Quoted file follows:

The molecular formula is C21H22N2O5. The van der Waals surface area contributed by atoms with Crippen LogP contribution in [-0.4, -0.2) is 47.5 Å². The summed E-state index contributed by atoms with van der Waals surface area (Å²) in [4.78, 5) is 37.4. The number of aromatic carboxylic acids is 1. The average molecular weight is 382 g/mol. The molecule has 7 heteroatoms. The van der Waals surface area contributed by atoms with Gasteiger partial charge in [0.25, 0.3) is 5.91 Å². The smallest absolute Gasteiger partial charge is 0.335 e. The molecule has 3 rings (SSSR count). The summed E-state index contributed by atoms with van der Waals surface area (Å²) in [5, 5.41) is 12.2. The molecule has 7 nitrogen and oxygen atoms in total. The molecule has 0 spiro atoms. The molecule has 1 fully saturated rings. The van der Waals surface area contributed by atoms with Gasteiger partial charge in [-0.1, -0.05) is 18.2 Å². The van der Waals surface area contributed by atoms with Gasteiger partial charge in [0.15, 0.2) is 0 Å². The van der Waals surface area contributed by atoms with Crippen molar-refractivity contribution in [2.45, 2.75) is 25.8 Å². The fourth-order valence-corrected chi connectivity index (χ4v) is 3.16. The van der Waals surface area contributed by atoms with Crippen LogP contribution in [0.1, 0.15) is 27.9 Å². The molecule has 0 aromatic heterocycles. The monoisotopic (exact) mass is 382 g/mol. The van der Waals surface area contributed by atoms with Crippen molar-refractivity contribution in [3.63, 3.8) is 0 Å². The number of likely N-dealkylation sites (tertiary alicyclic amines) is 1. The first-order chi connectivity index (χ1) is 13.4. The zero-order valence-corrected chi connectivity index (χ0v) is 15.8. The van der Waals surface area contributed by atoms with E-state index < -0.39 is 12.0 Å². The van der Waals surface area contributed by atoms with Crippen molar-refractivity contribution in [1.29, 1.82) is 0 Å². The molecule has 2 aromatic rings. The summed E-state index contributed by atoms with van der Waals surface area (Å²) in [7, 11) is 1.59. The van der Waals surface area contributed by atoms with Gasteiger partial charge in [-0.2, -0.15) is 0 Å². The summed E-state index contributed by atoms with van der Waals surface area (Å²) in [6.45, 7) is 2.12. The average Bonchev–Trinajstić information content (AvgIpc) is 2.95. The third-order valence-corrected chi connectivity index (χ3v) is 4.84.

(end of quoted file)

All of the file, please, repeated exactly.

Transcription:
The molecular formula is C21H22N2O5. The van der Waals surface area contributed by atoms with Crippen LogP contribution in [-0.4, -0.2) is 47.5 Å². The summed E-state index contributed by atoms with van der Waals surface area (Å²) in [4.78, 5) is 37.4. The number of aromatic carboxylic acids is 1. The average molecular weight is 382 g/mol. The molecule has 7 heteroatoms. The van der Waals surface area contributed by atoms with Gasteiger partial charge in [0.25, 0.3) is 5.91 Å². The smallest absolute Gasteiger partial charge is 0.335 e. The molecule has 3 rings (SSSR count). The summed E-state index contributed by atoms with van der Waals surface area (Å²) in [5, 5.41) is 12.2. The molecule has 7 nitrogen and oxygen atoms in total. The molecule has 0 spiro atoms. The molecule has 1 fully saturated rings. The van der Waals surface area contributed by atoms with Gasteiger partial charge in [-0.1, -0.05) is 18.2 Å². The van der Waals surface area contributed by atoms with Gasteiger partial charge in [0.15, 0.2) is 0 Å². The van der Waals surface area contributed by atoms with Crippen molar-refractivity contribution in [2.45, 2.75) is 25.8 Å². The fourth-order valence-corrected chi connectivity index (χ4v) is 3.16. The van der Waals surface area contributed by atoms with Crippen LogP contribution in [0.1, 0.15) is 27.9 Å². The molecule has 0 aromatic heterocycles. The monoisotopic (exact) mass is 382 g/mol. The van der Waals surface area contributed by atoms with Crippen molar-refractivity contribution in [3.63, 3.8) is 0 Å². The number of likely N-dealkylation sites (tertiary alicyclic amines) is 1. The first-order chi connectivity index (χ1) is 13.4. The zero-order valence-corrected chi connectivity index (χ0v) is 15.8. The van der Waals surface area contributed by atoms with E-state index < -0.39 is 12.0 Å². The van der Waals surface area contributed by atoms with Crippen molar-refractivity contribution in [1.29, 1.82) is 0 Å². The molecule has 2 aromatic rings. The summed E-state index contributed by atoms with van der Waals surface area (Å²) in [7, 11) is 1.59. The van der Waals surface area contributed by atoms with Gasteiger partial charge in [-0.2, -0.15) is 0 Å². The summed E-state index contributed by atoms with van der Waals surface area (Å²) in [6.45, 7) is 2.12. The average Bonchev–Trinajstić information content (AvgIpc) is 2.95. The third-order valence-corrected chi connectivity index (χ3v) is 4.84.